Hunter Schmick is no stranger to selfless service.

His father has served in the active Army for almost 30 years and Schmick arrived at Wetumpka High School because of his father’s assignment to serve as the Army’s Senior Representative to the Air War College. 

He said he has enjoyed life as a Wetumpka resident. He is an active member of the JROTC and a middle linebacker on the varsity football team. So, when he heard the Elmore County Food Pantry was critically short of food for the holiday season, he knew he could make a difference.  

Schmick said he understood that COVID-19 had impacted his neighbors more than any other event in his life. 

With thousands of hard working people unable to work or struggling to find a job in this pandemic, the number of people relying on the food pantry and other assistance agencies has significantly increased. The pantry’s food shortage is compounded by the fact that many of the people who were once donors and volunteers are no longer in a position to do so.

Schmick decided he could bridge the gap between the need and the ability to donate using a very “Gen Z” solution. He used social media to reach out to people to arrange porch pickups to collect their donations. All people had to do was contact him, set their food on the front porch and he would pick it up.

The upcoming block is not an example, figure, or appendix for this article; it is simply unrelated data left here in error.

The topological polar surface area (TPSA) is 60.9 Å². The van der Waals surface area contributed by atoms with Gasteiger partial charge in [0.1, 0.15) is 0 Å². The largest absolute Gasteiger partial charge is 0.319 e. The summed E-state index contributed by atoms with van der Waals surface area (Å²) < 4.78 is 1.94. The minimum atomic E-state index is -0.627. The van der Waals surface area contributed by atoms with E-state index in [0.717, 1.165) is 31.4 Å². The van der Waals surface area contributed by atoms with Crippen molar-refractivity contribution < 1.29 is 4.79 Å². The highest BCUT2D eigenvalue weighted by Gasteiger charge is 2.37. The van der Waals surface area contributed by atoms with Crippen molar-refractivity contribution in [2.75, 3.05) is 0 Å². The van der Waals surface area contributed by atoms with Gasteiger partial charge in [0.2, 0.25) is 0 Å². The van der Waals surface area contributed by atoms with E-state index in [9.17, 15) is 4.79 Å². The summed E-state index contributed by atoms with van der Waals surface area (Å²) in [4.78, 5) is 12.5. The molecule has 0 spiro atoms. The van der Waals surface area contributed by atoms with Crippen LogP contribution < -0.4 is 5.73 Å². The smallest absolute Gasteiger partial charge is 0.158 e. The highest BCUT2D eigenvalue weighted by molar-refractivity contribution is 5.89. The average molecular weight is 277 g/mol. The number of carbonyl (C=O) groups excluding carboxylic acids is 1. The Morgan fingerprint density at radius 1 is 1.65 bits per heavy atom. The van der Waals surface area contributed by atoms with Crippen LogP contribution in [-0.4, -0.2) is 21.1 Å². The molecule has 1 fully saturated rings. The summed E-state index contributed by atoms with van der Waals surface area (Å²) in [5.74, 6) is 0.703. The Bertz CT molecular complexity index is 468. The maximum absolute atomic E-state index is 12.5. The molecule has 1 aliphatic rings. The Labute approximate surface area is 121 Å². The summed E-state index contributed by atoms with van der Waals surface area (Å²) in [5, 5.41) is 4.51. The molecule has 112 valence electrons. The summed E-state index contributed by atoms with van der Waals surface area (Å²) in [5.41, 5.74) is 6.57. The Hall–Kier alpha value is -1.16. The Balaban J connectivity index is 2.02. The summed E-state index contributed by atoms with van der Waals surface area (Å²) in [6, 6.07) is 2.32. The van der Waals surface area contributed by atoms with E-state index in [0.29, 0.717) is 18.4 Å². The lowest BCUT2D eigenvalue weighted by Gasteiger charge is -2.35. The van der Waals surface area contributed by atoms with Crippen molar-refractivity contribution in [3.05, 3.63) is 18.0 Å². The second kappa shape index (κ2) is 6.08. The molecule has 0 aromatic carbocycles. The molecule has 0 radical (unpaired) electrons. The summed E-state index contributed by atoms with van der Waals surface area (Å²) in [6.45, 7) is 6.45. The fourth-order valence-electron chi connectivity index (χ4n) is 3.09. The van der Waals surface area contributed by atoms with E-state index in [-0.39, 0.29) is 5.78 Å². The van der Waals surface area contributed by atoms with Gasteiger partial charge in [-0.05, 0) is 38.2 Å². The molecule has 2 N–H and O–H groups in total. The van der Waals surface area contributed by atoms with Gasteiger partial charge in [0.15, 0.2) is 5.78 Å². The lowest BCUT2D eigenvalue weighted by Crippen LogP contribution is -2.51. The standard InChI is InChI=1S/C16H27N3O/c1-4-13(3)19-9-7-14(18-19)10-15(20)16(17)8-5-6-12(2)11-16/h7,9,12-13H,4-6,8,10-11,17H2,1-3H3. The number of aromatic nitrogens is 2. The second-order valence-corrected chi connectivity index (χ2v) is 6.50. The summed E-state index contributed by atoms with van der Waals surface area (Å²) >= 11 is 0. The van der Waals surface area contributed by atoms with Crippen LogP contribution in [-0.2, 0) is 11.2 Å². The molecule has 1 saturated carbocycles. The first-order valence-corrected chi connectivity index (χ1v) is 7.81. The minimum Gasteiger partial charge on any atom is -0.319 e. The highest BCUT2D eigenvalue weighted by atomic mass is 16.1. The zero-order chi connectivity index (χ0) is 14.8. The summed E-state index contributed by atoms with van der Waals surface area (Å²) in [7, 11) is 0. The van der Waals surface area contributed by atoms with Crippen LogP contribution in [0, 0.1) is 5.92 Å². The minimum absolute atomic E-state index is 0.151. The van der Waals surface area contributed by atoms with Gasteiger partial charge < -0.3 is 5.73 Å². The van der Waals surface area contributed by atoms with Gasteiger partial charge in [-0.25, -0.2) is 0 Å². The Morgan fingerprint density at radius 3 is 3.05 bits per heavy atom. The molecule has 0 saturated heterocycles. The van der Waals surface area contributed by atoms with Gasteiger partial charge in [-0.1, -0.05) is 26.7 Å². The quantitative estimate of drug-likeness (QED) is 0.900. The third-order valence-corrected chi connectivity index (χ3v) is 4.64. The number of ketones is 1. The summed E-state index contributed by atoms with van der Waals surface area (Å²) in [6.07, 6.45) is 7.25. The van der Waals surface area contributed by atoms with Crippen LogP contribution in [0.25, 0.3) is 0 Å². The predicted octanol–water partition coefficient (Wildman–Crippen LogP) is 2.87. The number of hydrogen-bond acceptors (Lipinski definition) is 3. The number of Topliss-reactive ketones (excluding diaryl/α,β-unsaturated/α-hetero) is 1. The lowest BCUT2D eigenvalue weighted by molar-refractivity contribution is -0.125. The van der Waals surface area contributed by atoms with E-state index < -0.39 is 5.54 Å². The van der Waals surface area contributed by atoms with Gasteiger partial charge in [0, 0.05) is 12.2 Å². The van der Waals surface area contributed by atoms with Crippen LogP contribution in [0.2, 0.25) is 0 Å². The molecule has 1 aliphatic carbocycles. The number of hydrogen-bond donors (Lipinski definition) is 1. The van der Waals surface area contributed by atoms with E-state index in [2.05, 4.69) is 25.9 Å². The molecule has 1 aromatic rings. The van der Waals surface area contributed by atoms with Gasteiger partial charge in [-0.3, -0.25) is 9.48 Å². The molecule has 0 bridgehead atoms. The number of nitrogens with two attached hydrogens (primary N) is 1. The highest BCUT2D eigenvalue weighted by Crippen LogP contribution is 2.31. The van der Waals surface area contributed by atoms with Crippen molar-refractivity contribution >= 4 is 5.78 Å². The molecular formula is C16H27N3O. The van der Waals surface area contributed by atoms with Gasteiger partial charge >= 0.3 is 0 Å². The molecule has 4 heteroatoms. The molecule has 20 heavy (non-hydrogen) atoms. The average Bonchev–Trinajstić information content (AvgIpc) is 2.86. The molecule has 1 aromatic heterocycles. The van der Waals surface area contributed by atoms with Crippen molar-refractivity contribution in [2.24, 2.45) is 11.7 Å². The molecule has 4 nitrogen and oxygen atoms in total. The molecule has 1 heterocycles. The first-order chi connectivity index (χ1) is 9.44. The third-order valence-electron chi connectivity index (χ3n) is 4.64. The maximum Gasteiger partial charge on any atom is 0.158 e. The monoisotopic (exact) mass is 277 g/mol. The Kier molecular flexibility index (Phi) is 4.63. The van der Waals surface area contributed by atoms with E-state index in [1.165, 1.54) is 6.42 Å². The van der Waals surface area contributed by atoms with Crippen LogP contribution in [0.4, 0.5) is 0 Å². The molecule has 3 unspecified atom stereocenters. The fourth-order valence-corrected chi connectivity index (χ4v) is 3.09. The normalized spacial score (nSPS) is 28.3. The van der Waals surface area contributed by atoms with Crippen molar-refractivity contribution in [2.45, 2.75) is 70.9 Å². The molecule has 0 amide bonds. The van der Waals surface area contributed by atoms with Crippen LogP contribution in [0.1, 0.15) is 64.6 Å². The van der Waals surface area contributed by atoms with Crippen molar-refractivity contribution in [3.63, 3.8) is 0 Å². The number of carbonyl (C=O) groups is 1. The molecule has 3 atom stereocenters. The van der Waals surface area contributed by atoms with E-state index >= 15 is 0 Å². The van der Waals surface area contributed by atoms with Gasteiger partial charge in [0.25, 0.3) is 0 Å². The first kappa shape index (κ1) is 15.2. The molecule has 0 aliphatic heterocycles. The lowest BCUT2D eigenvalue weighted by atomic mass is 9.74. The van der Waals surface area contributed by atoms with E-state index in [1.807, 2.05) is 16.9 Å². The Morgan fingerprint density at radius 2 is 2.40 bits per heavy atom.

However, the teen had one problem. He knew almost none of his adult neighbors frequented the same social media platforms he did; he realized he would be forced to join Facebook. He said his parents laughed as they helped him learn the ins and outs and join the neighborhood Facebook page.

After he posted the announcement in his neighborhood group, the project took off. Dozens of his neighbors in the Redland community sent him messages and shared his post with others. Everyday he would map out his route, coordinate with people and go collect items for the pantry. 

In less than one week he had enough food to fill the back of his Ford truck “Ole Red.” However, he decided he could do more and spent his own money to buy even more food including much-needed cereal. 

“It feels really good to do something to help people during COVID,” he said.

In the end, Schmick collected over 1,000 food items for the Elmore Country Food Pantry.

Schmick’s father, Glenn Schmick, said his son’s actions further demonstrate that his generation is willing and capable of carrying on the American tradition of neighbors helping neighbors.